Advertising
  • Restaurants
  • Italian
  • West Adams
  • price 2 of 4

Now a fully realized West Adams restaurant, this longtime pasta pop-up has made it to the brick-and-mortar big leagues, and the city’s carb lovers are richer for it. Here, you’ll find former Bestia chef Avner Lavi’s memorable beet spaghetti, plus seasonal antipasti, secondi and dolci with Middle Eastern flourishes that work unexpectedly well: a sprouted cauliflower with plump golden raisins, beef osso bucco with Persian lemon, saffron panna cotta with pink peppercorns and blood orange. Inside, you’ll find a marble-topped chef’s counter and larger-than-life themed piece of pasta art, while an expanded, string-lit outdoor patio with olive trees hosts romantic dinners well past golden hour.

  • Restaurants
  • Italian
  • Los Feliz
  • price 2 of 4

In a city already full of osterias, trattorias and seemingly every possible permutation of Italian restaurant under the sun, this Los Feliz stunner comes straight from Milan and stands out thanks to a northern Italian bill of fare that exudes refinement in its simplicity. Highlights like veal pate, saffron risotto and Dal Milanese’s must-order ossobuco might not have the in-your-face quality of the fare at Hollywood’s Mother Wolf or Venice’s Ospi, but they provide much subtler, deeper levels of satisfaction, especially when paired with a glass or two from the hyper-regional Italian wine list. For those into molten lava cake, the restaurant’s version is the platonic ideal. Factor in the candles on every table and warm neighborhood atmosphere—and you’ve got a great place near Hollywood and Silver Lake for date night or a get-together among friends

Advertising
  • Restaurants
  • Italian
  • West Hollywood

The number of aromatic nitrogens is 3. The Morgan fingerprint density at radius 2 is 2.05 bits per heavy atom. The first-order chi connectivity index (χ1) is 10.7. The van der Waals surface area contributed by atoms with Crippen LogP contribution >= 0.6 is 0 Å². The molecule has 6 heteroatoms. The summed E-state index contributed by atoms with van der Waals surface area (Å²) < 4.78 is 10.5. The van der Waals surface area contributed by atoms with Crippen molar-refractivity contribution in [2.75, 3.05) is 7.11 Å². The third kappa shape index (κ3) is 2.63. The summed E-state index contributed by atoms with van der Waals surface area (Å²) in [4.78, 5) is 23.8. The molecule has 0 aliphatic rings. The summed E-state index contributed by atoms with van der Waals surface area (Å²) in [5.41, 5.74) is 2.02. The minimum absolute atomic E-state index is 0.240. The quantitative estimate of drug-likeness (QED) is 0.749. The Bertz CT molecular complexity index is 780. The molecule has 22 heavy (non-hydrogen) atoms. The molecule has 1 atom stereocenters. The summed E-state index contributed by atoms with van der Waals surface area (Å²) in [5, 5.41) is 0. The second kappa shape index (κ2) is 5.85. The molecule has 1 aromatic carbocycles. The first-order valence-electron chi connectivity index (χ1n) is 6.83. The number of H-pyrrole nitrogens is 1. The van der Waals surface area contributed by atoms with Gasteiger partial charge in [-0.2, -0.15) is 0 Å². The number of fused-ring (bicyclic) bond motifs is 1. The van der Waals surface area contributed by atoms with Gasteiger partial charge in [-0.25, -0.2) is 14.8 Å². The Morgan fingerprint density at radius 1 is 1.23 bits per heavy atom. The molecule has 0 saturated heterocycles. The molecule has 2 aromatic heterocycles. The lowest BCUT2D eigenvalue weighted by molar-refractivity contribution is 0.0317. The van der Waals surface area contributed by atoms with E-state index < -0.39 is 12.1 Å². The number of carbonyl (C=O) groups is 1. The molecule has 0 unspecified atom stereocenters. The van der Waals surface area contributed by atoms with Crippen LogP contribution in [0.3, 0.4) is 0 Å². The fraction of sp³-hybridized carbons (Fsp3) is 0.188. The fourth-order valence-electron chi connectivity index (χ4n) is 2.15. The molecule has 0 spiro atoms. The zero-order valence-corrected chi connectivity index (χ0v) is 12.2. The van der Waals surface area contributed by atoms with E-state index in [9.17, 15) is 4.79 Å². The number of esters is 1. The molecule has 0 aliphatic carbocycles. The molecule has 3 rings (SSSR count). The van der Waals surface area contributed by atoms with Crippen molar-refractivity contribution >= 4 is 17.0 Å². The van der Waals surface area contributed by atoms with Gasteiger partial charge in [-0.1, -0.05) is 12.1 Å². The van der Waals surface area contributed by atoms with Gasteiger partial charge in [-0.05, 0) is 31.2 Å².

• price 2 of 4

Dan Tana’s is hardly about the cooking. It’s not that the simple, old-fashioned Italian-American fare is bad: it’s more that the Old Hollywood atmosphere is wonderfully thick. Long-time servers can tell you what L.A. was like back when this red-sauce joint was cutting-edge, a time when they were much younger but Dan Tana’s looked the same. When you do manage to peel your eyes from the checkered tablecloths and the hanging bottles of chianti and take a look at the menu, you’ll find some of our favorite indulgences in town: Baskets brimming with slabs of cheesy garlic bread; chicken parm swimming in a plate of marinara; piles of chopped salad; breaded-and-smothered veal piccata; and massive steaks, with entrées served with a side of pasta (always go aglio olio) and best accompanied by a bracing martini or three.

Reservations available via phone at 310-275-9444.

  • Restaurants
  • Italian
  • Santa Monica
  • price 1 of 4

“We’ve come a long way, baby,” is probably what a plate of Uovo’s handmade pasta might say to you if it could talk. From the minds of Sugarfish comes Uovo, a quick-and-casual Italian restaurant (with Santa Monica, Mid-Wilshire, Marina del Rey and Studio City outposts) that only serves fresh pasta that’s been overnighted from Uovo’s own kitchen in Bologna, Italy. Sure, they could have just made the pasta here, but why do that when they can bring us all fresh noodles made in the world’s pasta epicenter? Look for classic pasta dishes from Rome and Bologna, among other locales, all under $20. With vegetable sides at $8 and $10–$16 wines by the glass, this is one of the most affordable ways to dine Italiano—and it’s definitely cheaper than a flight to Bologna.

Advertising
  • Restaurants
  • Santa Monica

Now with two locations on Montana Avenue and Venice’s Main Street, Forma is a Westside dining destination with two major reasons on the menu to visit: their beautifully plated cheese and charcuterie boards, and their pasta dishes tossed in giant wheels of Parmesan, pecorino romano and other types of hard Italian cheese. In the sea of Montana Avenue’s so-so chain restaurants and Santa Monica’s countless Italian eateries, Forma stands out as a go-to upscale neighborhood spot for a date, get-together with friends or any other special-ish occasion.

  • Restaurants
  • Italian
  • Old Pasadena
  • price 3 of 4